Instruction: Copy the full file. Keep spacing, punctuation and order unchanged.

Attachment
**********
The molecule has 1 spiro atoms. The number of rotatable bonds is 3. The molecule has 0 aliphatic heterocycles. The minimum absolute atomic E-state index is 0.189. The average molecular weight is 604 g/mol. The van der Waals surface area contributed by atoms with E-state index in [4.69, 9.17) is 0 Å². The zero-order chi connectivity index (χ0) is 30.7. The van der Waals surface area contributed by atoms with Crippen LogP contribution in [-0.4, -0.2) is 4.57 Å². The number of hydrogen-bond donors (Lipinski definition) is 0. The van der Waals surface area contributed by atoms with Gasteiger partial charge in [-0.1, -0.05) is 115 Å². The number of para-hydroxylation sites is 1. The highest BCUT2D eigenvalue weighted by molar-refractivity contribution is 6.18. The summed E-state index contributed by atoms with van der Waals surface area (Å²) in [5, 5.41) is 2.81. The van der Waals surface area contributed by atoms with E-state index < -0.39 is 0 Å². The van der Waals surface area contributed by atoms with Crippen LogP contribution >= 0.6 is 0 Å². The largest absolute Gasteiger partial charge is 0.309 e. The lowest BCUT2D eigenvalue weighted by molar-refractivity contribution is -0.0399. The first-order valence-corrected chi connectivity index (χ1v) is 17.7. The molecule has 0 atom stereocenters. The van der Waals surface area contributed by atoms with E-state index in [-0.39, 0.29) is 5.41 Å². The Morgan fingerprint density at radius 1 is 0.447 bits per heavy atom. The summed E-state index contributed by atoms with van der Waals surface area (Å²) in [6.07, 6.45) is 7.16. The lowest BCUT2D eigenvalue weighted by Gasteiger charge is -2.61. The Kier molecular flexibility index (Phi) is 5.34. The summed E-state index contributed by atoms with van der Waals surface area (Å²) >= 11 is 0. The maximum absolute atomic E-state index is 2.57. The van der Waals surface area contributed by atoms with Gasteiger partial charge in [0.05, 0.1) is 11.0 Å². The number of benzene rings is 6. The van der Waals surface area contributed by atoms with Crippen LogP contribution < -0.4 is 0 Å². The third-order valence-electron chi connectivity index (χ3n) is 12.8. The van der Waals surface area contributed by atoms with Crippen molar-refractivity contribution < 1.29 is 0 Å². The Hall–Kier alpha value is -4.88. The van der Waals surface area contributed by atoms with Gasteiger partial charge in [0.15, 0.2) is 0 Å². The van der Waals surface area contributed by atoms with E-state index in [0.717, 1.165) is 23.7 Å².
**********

The molecule has 1 spiro atoms. The number of rotatable bonds is 3. The molecule has 0 aliphatic heterocycles. The minimum absolute atomic E-state index is 0.189. The average molecular weight is 604 g/mol. The van der Waals surface area contributed by atoms with E-state index in [4.69, 9.17) is 0 Å². The zero-order chi connectivity index (χ0) is 30.7. The van der Waals surface area contributed by atoms with Crippen LogP contribution in [-0.4, -0.2) is 4.57 Å². The number of hydrogen-bond donors (Lipinski definition) is 0. The van der Waals surface area contributed by atoms with Gasteiger partial charge in [-0.1, -0.05) is 115 Å². The number of para-hydroxylation sites is 1. The highest BCUT2D eigenvalue weighted by molar-refractivity contribution is 6.18. The summed E-state index contributed by atoms with van der Waals surface area (Å²) in [5, 5.41) is 2.81. The van der Waals surface area contributed by atoms with E-state index < -0.39 is 0 Å². The van der Waals surface area contributed by atoms with Crippen LogP contribution >= 0.6 is 0 Å². The largest absolute Gasteiger partial charge is 0.309 e. The lowest BCUT2D eigenvalue weighted by molar-refractivity contribution is -0.0399. The first-order valence-corrected chi connectivity index (χ1v) is 17.7. The molecule has 0 atom stereocenters. The van der Waals surface area contributed by atoms with E-state index in [-0.39, 0.29) is 5.41 Å². The Morgan fingerprint density at radius 1 is 0.447 bits per heavy atom. The summed E-state index contributed by atoms with van der Waals surface area (Å²) in [6.07, 6.45) is 7.16. The lowest BCUT2D eigenvalue weighted by Gasteiger charge is -2.61. The Kier molecular flexibility index (Phi) is 5.34. The summed E-state index contributed by atoms with van der Waals surface area (Å²) >= 11 is 0. The maximum absolute atomic E-state index is 2.57. The van der Waals surface area contributed by atoms with Gasteiger partial charge in [0.05, 0.1) is 11.0 Å². The number of benzene rings is 6. The van der Waals surface area contributed by atoms with Crippen LogP contribution < -0.4 is 0 Å². The third-order valence-electron chi connectivity index (χ3n) is 12.8. The van der Waals surface area contributed by atoms with Crippen molar-refractivity contribution < 1.29 is 0 Å². The Hall–Kier alpha value is -4.88. The van der Waals surface area contributed by atoms with Gasteiger partial charge in [0.15, 0.2) is 0 Å². The van der Waals surface area contributed by atoms with E-state index in [0.717, 1.165) is 23.7 Å².